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Sunnie Rossi, president of Aussie Experts in Bannockburn, Ill., has seen a great deal of Australia over the course of 30 visits to the destination. She spoke with TravelAge West about one of her favorite places in the country — the small island of Tasmania, off the continent’s southern coast.
What type of clients would enjoy a visit to Tasmania?
There is no generic definition for who should go to Tasmania. I send everyone from families to honeymooners to singles because it offers such diversity. It’s a good nature and soft adventure destination. It’s great for trekking because almost half of Tasmania is ancient world heritage wilderness or national parks and forests and marine reserves. But at the same time, it has this colonial convict heritage, world-class golf courses and award-winning wineries. And let’s not forget it’s the only place you can see the Tasmanian Devil in the wild.
Do clients often ask you about the Tasmanian Devil?
Yes, some ask me if it’s really like the cartoon, and of course I tell them ‘No. It’s not.’ I actually find them to be cute. And yes, they do make noise when it’s feeding time, but it’s not really like what the cartoon portrays.
Unfortunately, there is a horrible disease that’s affecting them now and a lot of them are dying, so there’s been a big push to fund research to try and find out what’s causing this and to save them. If people are interested, Steve Irwin’s foundation, Wildlife Warriors, is a big supporter of saving the Tasmanian Devil and they can find more information and offer support there or through Tourism Tasmania.
If a client wants to see a Tasmanian Devil, how do you help them?
There are several options. One is the Bonorong Wildlife Sanctuary, which takes in injured animals and rehabilitates them. There’s also a place right outside of Cradle Mountain called Devil’s Cradle. This facility has researchers that work with and help Tasmania Devils.
Is it easy for clients to get to these facilities?
Yes. Cradle Mountain is a heavily visited area in Tasmania, and it’s a great thing to do while you’re there. Bonorong is just outside of Hobart, which is one of the main cities.
It’s very easy to get around Tasmania, and it’s great for self-driving, as long as you’re comfortable with that. It’s so compact and there are many great little places to stop. One minute you’re at this wonderful berry farm and then 15 minutes later you’re at what I believe is the oldest convict-built bridge in Australia.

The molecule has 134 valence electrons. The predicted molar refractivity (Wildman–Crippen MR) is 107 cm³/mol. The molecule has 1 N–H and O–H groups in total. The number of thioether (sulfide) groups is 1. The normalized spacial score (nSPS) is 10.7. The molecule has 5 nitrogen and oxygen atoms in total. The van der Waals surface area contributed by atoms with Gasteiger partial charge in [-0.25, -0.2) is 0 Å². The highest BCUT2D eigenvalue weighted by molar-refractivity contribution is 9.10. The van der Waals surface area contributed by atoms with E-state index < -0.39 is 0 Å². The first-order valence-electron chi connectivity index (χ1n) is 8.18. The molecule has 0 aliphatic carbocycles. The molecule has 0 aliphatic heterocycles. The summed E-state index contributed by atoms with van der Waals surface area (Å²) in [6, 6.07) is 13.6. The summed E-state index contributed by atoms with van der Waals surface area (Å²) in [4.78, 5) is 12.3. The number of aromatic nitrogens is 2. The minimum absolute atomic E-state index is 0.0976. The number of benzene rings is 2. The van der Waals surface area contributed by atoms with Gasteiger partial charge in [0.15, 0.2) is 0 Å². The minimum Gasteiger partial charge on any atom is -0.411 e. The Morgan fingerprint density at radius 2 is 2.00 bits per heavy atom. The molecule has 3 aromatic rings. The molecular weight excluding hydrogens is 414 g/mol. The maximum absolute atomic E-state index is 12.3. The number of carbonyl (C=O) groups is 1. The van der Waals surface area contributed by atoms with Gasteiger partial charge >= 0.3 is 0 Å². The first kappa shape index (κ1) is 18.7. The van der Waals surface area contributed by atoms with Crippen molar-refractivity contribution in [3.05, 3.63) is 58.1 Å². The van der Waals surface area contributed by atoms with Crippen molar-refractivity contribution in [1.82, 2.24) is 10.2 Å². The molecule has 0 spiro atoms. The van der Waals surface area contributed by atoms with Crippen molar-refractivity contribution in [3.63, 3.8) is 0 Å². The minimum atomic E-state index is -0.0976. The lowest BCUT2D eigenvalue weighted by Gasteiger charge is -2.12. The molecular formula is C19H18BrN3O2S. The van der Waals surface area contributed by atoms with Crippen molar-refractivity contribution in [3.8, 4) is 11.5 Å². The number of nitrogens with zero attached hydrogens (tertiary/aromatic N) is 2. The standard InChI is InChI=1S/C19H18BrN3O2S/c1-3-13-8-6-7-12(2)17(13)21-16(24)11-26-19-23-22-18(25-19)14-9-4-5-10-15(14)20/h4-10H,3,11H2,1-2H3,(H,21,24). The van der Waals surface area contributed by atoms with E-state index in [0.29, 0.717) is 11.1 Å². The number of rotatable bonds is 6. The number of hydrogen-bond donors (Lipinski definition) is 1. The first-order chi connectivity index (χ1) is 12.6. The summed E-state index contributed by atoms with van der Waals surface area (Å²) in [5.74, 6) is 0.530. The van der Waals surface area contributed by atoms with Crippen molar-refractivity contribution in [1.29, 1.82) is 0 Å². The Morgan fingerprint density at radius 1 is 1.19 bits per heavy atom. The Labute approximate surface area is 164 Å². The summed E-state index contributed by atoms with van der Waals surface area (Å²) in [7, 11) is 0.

Have you found that clients won’t commit to a self-drive tour in Tasmania because they worry about driving on the other side of the road?
I would say it’s about 50-50. I always tell people that if I can do it, anybody can do it. Typically the worst thing that happens to most of us is that when you go to put the turn signal on, it’s actually the windshield wiper. That happens to me all the time. And in Tasmania, it’s not like you’re driving in a big city all the time. It’s pretty rural.
What makes Tasmania special for you?
I’m a bit of a foodie and I really enjoy the freshness of the offerings in Tasmania. The berry farm I mentioned makes terrific jam. One of my favorite cheeses comes from the King Island Dairy. Some of the wines are incredible. Tasmania was kind of organic before it was the thing to be, and I think that stood out to me right from the beginning. The tastes of Tasmania are amazing.
When I was there last September, I stayed at Saffire, which is one of Australia’s newer luxury lodges — I think it may be four years old now — and we went out into the bay and harvested our own oysters. Then I turned around and they had this table set up in the water with champagne and we shucked and ate oysters right there, and I thought to myself: ‘It doesn’t get any fresher than this.’”